I am obsessed with planning travel! Not just traveling, which I love, but the whole planning process and all the details that go into it. I subscribe to all these travel blogs and airline forums and research hotels and activities and destinations for hours on end, and I volunteer to plan trips for everyone I know.
So much of my own life inspires what I write. Whether it's work, family, friends, motherhood, I am a writer who tends to write what she knows. In 'Revenge Wears Prada,' a great deal of my own life finds its way into the book.
I'm not a person who would get up at 5 A.M. to write, but I could sacrifice my Friday night and just order in dinner, sit at home and get into it.
After my second, I started working with a nutritionist who specializes in post-baby weight loss. It's called Simply Beautiful Mom. I'm in restaurants all the time because of work, and she actually will look at menus online before I go and she says, 'These are the three things you're allowed to order. Don't even open a menu.'
The closest I get to any sort of 'designer' items would probably be my weakness for jeans - they don't have to be any particular brand, but I'm willing to do almost anything, go anywhere, spend obscene amounts of money for that elusive 'perfect pair.'
I have a whole iPod full of exceptionally bad music, truly awful stuff including a disproportionate number of one hit wonders from the early '80s and lots of hair bands. I find it utterly impossible to love a song until I know every single word, so listening to live music or new bands is pretty much out.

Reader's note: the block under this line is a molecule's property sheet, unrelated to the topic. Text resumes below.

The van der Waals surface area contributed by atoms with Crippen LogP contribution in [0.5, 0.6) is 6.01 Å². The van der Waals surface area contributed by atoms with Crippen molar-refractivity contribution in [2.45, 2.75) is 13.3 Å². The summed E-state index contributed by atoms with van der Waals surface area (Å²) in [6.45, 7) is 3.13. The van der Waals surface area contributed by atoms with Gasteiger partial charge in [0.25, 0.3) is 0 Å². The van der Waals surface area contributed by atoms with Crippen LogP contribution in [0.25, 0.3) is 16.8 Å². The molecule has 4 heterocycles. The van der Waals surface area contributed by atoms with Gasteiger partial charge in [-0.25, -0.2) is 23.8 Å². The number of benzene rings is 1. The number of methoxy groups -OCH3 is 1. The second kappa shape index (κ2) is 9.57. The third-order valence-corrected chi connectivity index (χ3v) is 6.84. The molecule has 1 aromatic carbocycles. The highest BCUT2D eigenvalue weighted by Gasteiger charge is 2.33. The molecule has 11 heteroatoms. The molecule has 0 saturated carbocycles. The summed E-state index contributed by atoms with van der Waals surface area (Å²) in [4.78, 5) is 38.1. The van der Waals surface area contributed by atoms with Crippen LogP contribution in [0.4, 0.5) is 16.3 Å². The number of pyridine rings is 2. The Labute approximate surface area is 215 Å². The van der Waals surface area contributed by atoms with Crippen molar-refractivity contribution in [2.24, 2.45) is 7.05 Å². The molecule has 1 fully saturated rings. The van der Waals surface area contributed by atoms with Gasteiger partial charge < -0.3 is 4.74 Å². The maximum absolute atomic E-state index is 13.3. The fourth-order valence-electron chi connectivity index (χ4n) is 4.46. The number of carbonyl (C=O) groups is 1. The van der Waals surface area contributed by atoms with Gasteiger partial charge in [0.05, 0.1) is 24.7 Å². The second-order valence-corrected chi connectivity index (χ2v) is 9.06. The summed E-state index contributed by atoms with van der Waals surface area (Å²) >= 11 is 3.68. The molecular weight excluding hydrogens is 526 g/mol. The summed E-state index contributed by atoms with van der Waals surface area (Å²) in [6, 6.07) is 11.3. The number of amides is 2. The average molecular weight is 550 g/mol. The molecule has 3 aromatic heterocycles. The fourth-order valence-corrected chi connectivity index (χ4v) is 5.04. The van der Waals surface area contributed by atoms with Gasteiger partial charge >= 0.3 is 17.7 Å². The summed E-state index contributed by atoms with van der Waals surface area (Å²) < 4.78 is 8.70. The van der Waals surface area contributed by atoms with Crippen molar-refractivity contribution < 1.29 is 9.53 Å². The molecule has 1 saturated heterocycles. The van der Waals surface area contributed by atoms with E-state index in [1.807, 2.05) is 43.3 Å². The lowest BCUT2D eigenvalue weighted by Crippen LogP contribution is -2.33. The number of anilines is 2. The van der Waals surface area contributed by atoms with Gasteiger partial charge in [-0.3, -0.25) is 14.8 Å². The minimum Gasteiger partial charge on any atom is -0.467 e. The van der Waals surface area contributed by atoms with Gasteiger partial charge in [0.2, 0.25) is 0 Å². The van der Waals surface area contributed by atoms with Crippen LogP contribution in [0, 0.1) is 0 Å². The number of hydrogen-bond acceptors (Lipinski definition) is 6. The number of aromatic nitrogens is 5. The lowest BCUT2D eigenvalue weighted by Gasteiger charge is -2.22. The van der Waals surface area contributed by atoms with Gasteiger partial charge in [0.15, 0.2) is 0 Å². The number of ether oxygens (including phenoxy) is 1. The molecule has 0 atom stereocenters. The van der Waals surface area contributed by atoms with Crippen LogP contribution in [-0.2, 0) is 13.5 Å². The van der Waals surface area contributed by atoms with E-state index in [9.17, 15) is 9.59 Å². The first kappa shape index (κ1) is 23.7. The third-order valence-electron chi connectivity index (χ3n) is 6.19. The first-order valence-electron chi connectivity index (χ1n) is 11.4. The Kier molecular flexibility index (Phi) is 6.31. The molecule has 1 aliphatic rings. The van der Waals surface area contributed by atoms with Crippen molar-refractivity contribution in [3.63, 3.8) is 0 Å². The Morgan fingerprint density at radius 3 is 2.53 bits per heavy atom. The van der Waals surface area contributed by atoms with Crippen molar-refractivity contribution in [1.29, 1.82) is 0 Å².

I've read pretty broadly on the Holocaust - both fiction and non-fiction - and to me, 'The Lost Wife' is one of the best. The horrors of war serve as a backdrop to a love affair that spans a lifetime, and that love story stayed with me long after I put down the book.
I'm a child of the '80s, so like everyone else, I love all those classic, formative movies - 'Ferris Bueller's Day Off,' 'Pretty in Pink,' 'Sixteen Candles,' 'Dirty Dancing,' etc., with 'St. Elmo's Fire' and 'The Breakfast Club' existing on a separate, slightly higher plane.
Here in New York, we're media obsessed. Writers write about writers who write about writers and reporters and freelancers, and it's just a festival of information. We're all analyzing and examining and predicting, and I can't imagine that it's like that everywhere else.
I got an offer at 'Vogue.' And I desperately wanted to work in magazines. My interest wasn't in fashion, but when you get an offer right out of college for a magazine that big - I decided that it was probably better to start at a big name magazine, even if I wasn't necessarily fascinated with the subject.
I'm addicted to 'Lonely Planet' guides. Naturally, I'll buy one whenever I take a trip somewhere, but it goes beyond that: I've begun buying them for cities and countries I just hope to visit one day.
I admit to subscribing to all the celebrity rags. The best part of being an author is if the celebs aren't being ridiculous enough, you can just make it up.
I think that anyone who likes writing views 'The New Yorker' as the, you know, pinnacle of the publishing world. If you get 50 words published in 'The New Yorker,' it's more important than 50 articles in other places. So, would I love to one day write for them? I guess. But that's not my sole ambition.
It's the hardest thing in the world to dedicate to writing, but if you do that even once a week, after six months or a year you'll have something substantial.
Sadly, the only constant in my writing environment stems from some inexplicable need to listen to the news. CNN loops over and over in the background from the time I wake until the time I finally, blessedly, fall asleep.
Of course I consider myself a Jewish writer - I am one! All of the protagonists in my five books have been Jewish, and I wouldn't be surprised if all my future main characters were as well.